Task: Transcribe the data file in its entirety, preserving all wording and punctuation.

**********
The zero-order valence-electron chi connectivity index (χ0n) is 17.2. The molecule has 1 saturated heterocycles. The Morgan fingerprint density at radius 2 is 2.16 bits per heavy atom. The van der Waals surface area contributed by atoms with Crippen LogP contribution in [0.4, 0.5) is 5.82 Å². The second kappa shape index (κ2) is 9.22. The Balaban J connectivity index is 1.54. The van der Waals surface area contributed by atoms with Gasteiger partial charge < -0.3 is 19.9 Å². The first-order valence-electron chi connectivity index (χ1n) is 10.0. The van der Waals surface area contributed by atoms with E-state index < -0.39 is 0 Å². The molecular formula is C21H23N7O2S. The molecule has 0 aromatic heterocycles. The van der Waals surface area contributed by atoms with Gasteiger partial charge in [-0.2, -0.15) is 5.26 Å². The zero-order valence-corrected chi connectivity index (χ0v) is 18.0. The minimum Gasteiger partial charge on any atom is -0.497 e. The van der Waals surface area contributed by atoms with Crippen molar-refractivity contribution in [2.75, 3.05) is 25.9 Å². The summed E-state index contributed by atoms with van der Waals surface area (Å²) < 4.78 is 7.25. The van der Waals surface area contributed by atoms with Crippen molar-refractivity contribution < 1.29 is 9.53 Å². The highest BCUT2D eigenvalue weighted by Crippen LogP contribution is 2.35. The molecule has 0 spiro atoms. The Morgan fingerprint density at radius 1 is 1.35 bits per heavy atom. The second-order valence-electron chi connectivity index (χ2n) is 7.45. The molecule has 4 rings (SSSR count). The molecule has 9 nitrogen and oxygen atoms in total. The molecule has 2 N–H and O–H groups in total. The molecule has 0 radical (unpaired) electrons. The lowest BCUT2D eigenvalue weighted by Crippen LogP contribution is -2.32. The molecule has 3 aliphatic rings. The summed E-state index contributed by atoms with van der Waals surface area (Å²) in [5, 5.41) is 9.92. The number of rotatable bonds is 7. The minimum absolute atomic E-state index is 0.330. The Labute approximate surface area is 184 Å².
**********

The zero-order valence-electron chi connectivity index (χ0n) is 17.2. The molecule has 1 saturated heterocycles. The Morgan fingerprint density at radius 2 is 2.16 bits per heavy atom. The van der Waals surface area contributed by atoms with Crippen LogP contribution in [0.4, 0.5) is 5.82 Å². The second kappa shape index (κ2) is 9.22. The Balaban J connectivity index is 1.54. The van der Waals surface area contributed by atoms with Gasteiger partial charge < -0.3 is 19.9 Å². The first-order valence-electron chi connectivity index (χ1n) is 10.0. The van der Waals surface area contributed by atoms with E-state index < -0.39 is 0 Å². The molecular formula is C21H23N7O2S. The molecule has 0 aromatic heterocycles. The van der Waals surface area contributed by atoms with Gasteiger partial charge in [-0.2, -0.15) is 5.26 Å². The zero-order valence-corrected chi connectivity index (χ0v) is 18.0. The minimum Gasteiger partial charge on any atom is -0.497 e. The van der Waals surface area contributed by atoms with Crippen molar-refractivity contribution in [2.75, 3.05) is 25.9 Å². The summed E-state index contributed by atoms with van der Waals surface area (Å²) < 4.78 is 7.25. The van der Waals surface area contributed by atoms with Crippen molar-refractivity contribution < 1.29 is 9.53 Å². The highest BCUT2D eigenvalue weighted by Crippen LogP contribution is 2.35. The molecule has 0 spiro atoms. The Morgan fingerprint density at radius 1 is 1.35 bits per heavy atom. The second-order valence-electron chi connectivity index (χ2n) is 7.45. The molecule has 4 rings (SSSR count). The molecule has 9 nitrogen and oxygen atoms in total. The molecule has 2 N–H and O–H groups in total. The molecule has 0 radical (unpaired) electrons. The lowest BCUT2D eigenvalue weighted by Crippen LogP contribution is -2.32. The molecule has 3 aliphatic rings. The summed E-state index contributed by atoms with van der Waals surface area (Å²) in [5, 5.41) is 9.92. The number of rotatable bonds is 7. The minimum absolute atomic E-state index is 0.330. The Labute approximate surface area is 184 Å².